News that the federal government ruled against a controversial North Dakota pipeline project was greeted with singing and roars of joy among protesters.
In the Oceti Sakowin camp, native and non-native alike danced to celebratory drumming that blasted through loudspeakers.
But reality soon began to sink in among the thousands who have been fighting the construction of the 1,172-mile Dakota Access Pipeline for months, which the Standing Rock Sioux tribe and others say endangers local drinking water and would disturb sacred tribal sites.
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"You know it's hard to get excited," said Stevey Seymour, a member of the Colville Tribes. Seymour said she was worried the decision could be easily overturned by President-elect Donald Trump's administration.
Here's what may be next for the protesters and Energy Transfer Partners, the Dallas-based company building the pipeline, after the U.S. Army Corps turned down the permit for the project.
What can Trump do?
Trump can overturn Sunday's U.S. Corps decision.
Trump supported the completion of the pipeline, according to an aide's memo recently obtained by the Associated Press. A spokesman, Bryan Lanza, said in the memo that Trump's backing for the pipeline "has nothing to do with his personal investments and everything to do with promoting policies that benefit all Americans."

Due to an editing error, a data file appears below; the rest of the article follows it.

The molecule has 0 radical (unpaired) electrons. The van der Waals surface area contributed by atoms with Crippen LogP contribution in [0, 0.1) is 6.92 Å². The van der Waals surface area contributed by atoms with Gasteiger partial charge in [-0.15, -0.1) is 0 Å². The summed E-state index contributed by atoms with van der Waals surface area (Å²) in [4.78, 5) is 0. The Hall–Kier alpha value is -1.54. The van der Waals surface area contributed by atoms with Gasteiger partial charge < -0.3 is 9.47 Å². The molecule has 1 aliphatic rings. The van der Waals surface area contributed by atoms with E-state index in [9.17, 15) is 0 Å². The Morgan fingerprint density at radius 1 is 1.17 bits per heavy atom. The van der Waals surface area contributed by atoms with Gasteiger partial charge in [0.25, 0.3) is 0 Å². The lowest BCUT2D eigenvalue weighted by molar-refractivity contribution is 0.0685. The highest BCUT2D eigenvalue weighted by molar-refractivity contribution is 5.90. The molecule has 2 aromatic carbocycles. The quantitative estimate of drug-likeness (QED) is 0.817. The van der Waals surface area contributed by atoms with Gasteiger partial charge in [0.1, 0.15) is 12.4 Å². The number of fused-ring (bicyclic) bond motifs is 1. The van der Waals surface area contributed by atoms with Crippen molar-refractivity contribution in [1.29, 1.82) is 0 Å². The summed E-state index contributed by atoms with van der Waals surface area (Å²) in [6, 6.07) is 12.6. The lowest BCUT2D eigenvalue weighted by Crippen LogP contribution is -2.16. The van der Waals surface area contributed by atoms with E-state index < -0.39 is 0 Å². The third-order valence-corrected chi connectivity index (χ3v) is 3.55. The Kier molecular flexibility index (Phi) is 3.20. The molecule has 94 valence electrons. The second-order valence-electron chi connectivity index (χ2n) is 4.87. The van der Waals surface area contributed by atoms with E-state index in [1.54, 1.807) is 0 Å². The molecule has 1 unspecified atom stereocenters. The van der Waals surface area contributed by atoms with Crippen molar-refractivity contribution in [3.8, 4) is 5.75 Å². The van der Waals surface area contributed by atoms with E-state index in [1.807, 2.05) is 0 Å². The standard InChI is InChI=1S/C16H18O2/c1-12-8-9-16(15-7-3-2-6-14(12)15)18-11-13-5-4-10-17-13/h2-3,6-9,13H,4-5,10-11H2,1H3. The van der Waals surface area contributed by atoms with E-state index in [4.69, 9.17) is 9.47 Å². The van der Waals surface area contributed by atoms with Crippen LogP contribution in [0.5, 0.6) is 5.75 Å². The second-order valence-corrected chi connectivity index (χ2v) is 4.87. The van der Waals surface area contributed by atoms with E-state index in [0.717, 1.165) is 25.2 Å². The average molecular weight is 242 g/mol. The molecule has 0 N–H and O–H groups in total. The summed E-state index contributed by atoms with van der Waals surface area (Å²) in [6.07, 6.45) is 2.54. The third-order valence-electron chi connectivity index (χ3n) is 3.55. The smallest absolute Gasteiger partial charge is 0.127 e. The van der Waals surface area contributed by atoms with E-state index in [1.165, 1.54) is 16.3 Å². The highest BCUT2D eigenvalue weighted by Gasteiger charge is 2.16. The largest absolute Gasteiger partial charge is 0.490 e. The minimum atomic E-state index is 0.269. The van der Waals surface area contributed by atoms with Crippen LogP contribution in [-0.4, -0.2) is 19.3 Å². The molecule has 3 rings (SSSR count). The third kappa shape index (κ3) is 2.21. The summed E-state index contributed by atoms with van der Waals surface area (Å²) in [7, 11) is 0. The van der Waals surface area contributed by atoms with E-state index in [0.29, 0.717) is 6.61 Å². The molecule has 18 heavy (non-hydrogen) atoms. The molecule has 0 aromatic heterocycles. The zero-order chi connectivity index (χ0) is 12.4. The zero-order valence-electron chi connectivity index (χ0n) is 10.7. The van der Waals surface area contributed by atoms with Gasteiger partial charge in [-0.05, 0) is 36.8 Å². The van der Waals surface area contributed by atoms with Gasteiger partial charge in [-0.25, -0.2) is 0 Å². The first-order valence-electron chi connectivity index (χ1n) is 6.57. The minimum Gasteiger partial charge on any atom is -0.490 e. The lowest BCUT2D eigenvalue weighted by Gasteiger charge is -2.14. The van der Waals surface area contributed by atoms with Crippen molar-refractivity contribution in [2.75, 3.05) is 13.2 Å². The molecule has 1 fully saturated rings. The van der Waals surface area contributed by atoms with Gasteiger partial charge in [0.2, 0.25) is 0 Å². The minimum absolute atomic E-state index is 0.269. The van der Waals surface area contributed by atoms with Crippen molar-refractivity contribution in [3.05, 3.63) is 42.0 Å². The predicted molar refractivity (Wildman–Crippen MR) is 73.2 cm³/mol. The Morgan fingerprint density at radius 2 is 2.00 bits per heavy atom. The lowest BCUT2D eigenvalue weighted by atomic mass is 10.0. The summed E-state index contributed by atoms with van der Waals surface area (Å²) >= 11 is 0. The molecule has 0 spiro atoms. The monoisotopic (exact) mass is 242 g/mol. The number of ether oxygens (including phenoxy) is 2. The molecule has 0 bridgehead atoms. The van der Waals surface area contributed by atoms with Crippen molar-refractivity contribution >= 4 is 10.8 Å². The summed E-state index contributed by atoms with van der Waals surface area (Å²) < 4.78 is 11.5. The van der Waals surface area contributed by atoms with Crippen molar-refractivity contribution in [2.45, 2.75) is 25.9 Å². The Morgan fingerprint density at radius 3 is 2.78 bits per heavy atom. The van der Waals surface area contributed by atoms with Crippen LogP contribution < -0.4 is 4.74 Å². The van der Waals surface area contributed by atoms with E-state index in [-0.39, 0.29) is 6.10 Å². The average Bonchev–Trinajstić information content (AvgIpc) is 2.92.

In general, Trump has pledged to invest in infrastructure projects. During the campaign, he also supported the Keystone XL oil pipeline, which has also prompted opposition.
In an interview with NBC News in November, Energy Transfer Partners CEO Kelcy Warren said he was "100 percent sure that the pipeline will be approved by a Trump administration."
"I believe we will have a government in place that believes in energy infrastructure," he said.
In June, Warren donated $100,000 to the Trump Victory Fund, a joint fundraising committee for Trump's campaign, and a further $3,000 directly to the Trump campaign. For his part, Trump's campaign financial disclosure forms revealed the President-elect's investments totaling between $500,000 and $1 million in Energy Transfer Partners.